Graduate Management News

Admissions Officers Learned and Shared Best Practices at 2003 Professional Development Program

The Graduate Management Admission Council  (GMAC ) is proud to report another successful event—the 2003 Professional Development Program (PDP). Although the program was primarily designed to help admissions officers meet the challenges of attracting and enrolling desirable classes for their programs, this year’s PDP attendees included program directors, student services professionals, and faculty members looking to GMAC’s annual program for strategies and support.

In this year’s five-day program, held July 27 through August 1 in Washington, D.C., 63 attendees from all over the world met, interacted with leaders in the field, and shared best practices. Program sessions addressed such current topics as marketing, interviewing prospective students, adapting to changing laws and college requirements, understanding GMAT validity and student financial aid, and supporting cultural diversity.

From Telemarketers to Bloggers

GMAC held its first PDP in 1980, and although the goals have not changed since then, many of the approaches to meeting those goals have. For instance, admissions officers used to rely heavily on newspapers, magazines, radio, and TV advertisements; telemarketing and hotlines; and direct mail to get their message out. Now, some admissions officers monitor what is being written about their program on the Internet in Web logs (blogs) and find ways to interject more accurate information into the discussions. For an example, check out, a website of bloggers sharing their opinions about specific MBA programs.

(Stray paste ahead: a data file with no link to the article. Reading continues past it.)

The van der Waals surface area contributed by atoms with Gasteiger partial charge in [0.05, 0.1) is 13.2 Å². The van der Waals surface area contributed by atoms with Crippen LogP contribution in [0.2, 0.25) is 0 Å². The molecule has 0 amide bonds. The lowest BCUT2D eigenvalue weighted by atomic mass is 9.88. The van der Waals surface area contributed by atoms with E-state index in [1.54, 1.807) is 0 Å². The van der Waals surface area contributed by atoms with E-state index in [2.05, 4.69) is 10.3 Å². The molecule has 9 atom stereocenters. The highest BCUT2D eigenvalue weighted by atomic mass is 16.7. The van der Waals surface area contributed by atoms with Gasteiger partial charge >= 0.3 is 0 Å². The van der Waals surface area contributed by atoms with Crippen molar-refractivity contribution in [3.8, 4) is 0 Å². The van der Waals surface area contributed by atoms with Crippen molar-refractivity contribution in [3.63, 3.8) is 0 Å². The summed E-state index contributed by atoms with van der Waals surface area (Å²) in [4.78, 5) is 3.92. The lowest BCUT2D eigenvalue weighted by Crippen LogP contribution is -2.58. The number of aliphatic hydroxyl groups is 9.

At the 2003 PDP, Alex Brown (senior associate director of MBA admissions at the Wharton School, University of Pennsylvania) and Jennifer Chizuk (director, MBA program, at the Eli Broad School of Management, Michigan State University) discussed how to use websites to spread the right messages and build relationships with prospective students, current students, and alumni.

From Black and White to Global

In the 1980s, a PDP session on cross-cultural communication meant a session on how to improve communications among people of different ethnicities within the United States. In 2003, the PDP session on cross-cultural communication (by Craig Storti, director of Craig Storti & Associates), showed admissions officers how to differentiate among the norms and values of cultures in other world regions. They learned how to help ease new students out of culture shock, understanding that students come with different communication styles, beliefs, values, and cultural assumptions. He used a simple pop quiz to illustrate these differences. According to the quiz, the percentage of Indian workers who said they preferred very close supervision on the job was—

a. 25 percent
b. 50 percent
c. 65 percent
d. 85 percent

(See the end of this article for the answer.)

Mark Your Calendar

GMAC will hold its next Professional Development Program July 18–23, 2004, at the Georgetown University Conference Center. Spaces fill up fast, so please visit the PDP Web page in the Career Development section of in April 2004 to register online.

Oh, and the answer to the quiz question is d) 85 percent. Indian workers generally prefer more supervision on the job than Western workers.

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